In Oliver Stone’s classic 1987 film Wall Street, corporate raider and Wall Street maverick Gordon Gekko – a role that earned Michael Douglas an Oscar as best actor – makes one of those iconic Hollywood speeches espousing the virtues of greed. “Greed is good” was the takeaway, because it drives the engine of capitalism and innovation. Though the film was meant to be an indictment of the excesses of capitalism and of the quick-buck mentality that supposedly reigned in Wall Street at the time, both Stone and Douglas commented over the years how people would approach them and say they became stockbrokers because of the characters of the film.
I was a freshman at Stanford when the film was released and remember how the “greed is good” speech caused quite a stir on campus, with many of my colleagues commenting that Gekko had a point – after all, is not the pursuit of profit the main objective, the raison d’etre, of any company? The other side, of course, pointed to all the evils and crimes committed in the name of greed to show that greed does indeed deserve its place amongst the seven deadly sins.
Regardless of whether you agree or disagree with Gekko’s premise, there is no denying the prominent role that greed plays in investing. Many people begin investing with greedy goals, and it’s usually because they hear about how well others are doing. The pull of greed is so strong that even some of the most conservative people eventually succumb. Because they resist the longest, they are often the ones who lose the most by getting greedy near the top and fearful near the bottom.
Greed and fear are in our genes, and both have helped humans evolve and survive. Without greed, a person or society may lack the motivation to do any activity of creation or innovation. Without fear, we would all have been eaten by lions and failed as foragers. To invest for the long run, it is critical that we keep both greed and fear in check. While they are said to counterbalance each other in markets, that’s not exactly true of long-term investing. Decisions inspired by one’s emotions or that of others are prone to be suboptimal. The best decisions are those that follow an unemotional gameplan, like buying stocks of companies that have great management, are a high-quality business and whose market is experiencing secular growth. It is not easy to find such outstanding companies, and often it is even harder to stick with them while others are being greedy or fearful, but this is the best way I know for building wealth through investing.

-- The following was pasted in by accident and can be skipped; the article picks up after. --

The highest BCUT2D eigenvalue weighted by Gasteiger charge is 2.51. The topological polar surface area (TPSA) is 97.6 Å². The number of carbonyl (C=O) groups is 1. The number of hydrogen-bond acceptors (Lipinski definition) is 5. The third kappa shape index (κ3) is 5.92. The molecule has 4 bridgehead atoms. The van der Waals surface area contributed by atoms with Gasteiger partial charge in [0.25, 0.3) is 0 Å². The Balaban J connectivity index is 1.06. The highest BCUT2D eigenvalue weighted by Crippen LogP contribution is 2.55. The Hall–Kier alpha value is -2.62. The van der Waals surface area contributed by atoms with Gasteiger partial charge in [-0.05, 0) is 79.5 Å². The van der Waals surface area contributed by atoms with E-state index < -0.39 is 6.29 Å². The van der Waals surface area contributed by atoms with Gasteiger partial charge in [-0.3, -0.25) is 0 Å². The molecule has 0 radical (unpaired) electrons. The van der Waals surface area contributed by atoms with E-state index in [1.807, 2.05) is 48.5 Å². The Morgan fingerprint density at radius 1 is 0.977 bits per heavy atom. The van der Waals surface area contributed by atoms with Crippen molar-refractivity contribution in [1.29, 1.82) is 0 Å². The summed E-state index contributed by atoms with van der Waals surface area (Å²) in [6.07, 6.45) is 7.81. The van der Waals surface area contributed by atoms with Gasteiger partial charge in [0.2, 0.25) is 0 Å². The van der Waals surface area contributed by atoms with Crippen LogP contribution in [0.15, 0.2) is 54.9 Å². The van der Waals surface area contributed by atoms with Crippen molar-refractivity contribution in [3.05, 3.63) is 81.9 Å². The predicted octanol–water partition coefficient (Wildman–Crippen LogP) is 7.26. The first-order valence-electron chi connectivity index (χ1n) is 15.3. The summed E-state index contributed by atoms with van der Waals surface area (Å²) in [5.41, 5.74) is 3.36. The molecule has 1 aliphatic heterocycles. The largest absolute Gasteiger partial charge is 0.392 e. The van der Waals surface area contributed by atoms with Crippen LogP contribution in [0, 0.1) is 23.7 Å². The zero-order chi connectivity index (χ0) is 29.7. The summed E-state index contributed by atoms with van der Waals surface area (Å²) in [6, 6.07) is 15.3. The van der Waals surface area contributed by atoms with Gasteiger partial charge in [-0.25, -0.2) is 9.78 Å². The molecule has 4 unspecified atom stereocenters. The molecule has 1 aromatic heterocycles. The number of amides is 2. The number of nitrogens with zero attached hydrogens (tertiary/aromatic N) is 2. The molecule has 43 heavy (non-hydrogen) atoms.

Buffett endorses being greedy when others are fearful, and fearful when others are greedy, but this is advice coming from a man who has a long track record of controlling his urges and doing nothing when others are being active. If you are someone who struggles with fear, then being greedy when others are fearful might in fact be a bad move. If you are going to capitulate, goes an old Wall Street adage, might as well do so early. The best approach, though, is to find a way to keep greed and fear out of the picture. I know it’s easier said than done, but here is my suggestion: find an investment philosophy and program that makes sense regardless of whether people are fearful or greedy and stick with it for the long haul. By making fear and greed irrelevant, your chances of achieving your investment goals will be much higher.